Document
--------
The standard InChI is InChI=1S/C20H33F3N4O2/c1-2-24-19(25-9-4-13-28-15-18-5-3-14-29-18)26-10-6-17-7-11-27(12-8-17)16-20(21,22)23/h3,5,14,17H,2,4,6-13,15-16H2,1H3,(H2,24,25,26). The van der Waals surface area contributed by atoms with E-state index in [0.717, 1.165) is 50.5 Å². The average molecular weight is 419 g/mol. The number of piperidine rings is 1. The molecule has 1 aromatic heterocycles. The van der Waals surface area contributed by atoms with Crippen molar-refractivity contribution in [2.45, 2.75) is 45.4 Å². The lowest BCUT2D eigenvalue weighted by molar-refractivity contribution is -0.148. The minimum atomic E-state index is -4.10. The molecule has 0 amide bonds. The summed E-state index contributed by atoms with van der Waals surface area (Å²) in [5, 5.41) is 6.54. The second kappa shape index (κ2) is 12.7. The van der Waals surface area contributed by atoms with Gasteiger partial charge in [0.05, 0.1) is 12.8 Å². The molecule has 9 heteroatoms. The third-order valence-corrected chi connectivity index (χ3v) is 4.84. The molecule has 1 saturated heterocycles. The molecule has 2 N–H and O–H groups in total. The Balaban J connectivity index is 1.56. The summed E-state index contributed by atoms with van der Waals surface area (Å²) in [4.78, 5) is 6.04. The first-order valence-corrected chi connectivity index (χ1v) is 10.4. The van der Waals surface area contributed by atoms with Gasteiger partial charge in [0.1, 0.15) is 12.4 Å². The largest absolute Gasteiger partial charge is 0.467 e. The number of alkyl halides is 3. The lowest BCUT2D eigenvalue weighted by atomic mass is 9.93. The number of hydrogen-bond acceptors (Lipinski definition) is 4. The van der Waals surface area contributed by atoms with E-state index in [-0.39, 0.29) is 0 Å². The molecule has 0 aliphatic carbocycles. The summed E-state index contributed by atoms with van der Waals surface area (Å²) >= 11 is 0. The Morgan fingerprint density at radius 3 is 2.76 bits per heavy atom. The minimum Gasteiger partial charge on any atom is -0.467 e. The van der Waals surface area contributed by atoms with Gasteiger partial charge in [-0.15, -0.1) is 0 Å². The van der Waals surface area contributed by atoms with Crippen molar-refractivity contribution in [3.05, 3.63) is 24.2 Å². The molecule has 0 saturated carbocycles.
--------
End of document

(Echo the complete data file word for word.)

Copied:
The standard InChI is InChI=1S/C20H33F3N4O2/c1-2-24-19(25-9-4-13-28-15-18-5-3-14-29-18)26-10-6-17-7-11-27(12-8-17)16-20(21,22)23/h3,5,14,17H,2,4,6-13,15-16H2,1H3,(H2,24,25,26). The van der Waals surface area contributed by atoms with E-state index in [0.717, 1.165) is 50.5 Å². The average molecular weight is 419 g/mol. The number of piperidine rings is 1. The molecule has 1 aromatic heterocycles. The van der Waals surface area contributed by atoms with Crippen molar-refractivity contribution in [2.45, 2.75) is 45.4 Å². The lowest BCUT2D eigenvalue weighted by molar-refractivity contribution is -0.148. The minimum atomic E-state index is -4.10. The molecule has 0 amide bonds. The summed E-state index contributed by atoms with van der Waals surface area (Å²) in [5, 5.41) is 6.54. The second kappa shape index (κ2) is 12.7. The van der Waals surface area contributed by atoms with Gasteiger partial charge in [0.05, 0.1) is 12.8 Å². The molecule has 9 heteroatoms. The third-order valence-corrected chi connectivity index (χ3v) is 4.84. The molecule has 1 saturated heterocycles. The molecule has 2 N–H and O–H groups in total. The Balaban J connectivity index is 1.56. The summed E-state index contributed by atoms with van der Waals surface area (Å²) in [4.78, 5) is 6.04. The first-order valence-corrected chi connectivity index (χ1v) is 10.4. The van der Waals surface area contributed by atoms with Gasteiger partial charge in [0.1, 0.15) is 12.4 Å². The largest absolute Gasteiger partial charge is 0.467 e. The number of alkyl halides is 3. The lowest BCUT2D eigenvalue weighted by atomic mass is 9.93. The number of hydrogen-bond acceptors (Lipinski definition) is 4. The van der Waals surface area contributed by atoms with E-state index in [-0.39, 0.29) is 0 Å². The molecule has 0 aliphatic carbocycles. The summed E-state index contributed by atoms with van der Waals surface area (Å²) >= 11 is 0. The Morgan fingerprint density at radius 3 is 2.76 bits per heavy atom. The minimum Gasteiger partial charge on any atom is -0.467 e. The van der Waals surface area contributed by atoms with Gasteiger partial charge in [-0.15, -0.1) is 0 Å². The van der Waals surface area contributed by atoms with Crippen molar-refractivity contribution in [3.05, 3.63) is 24.2 Å². The molecule has 0 saturated carbocycles.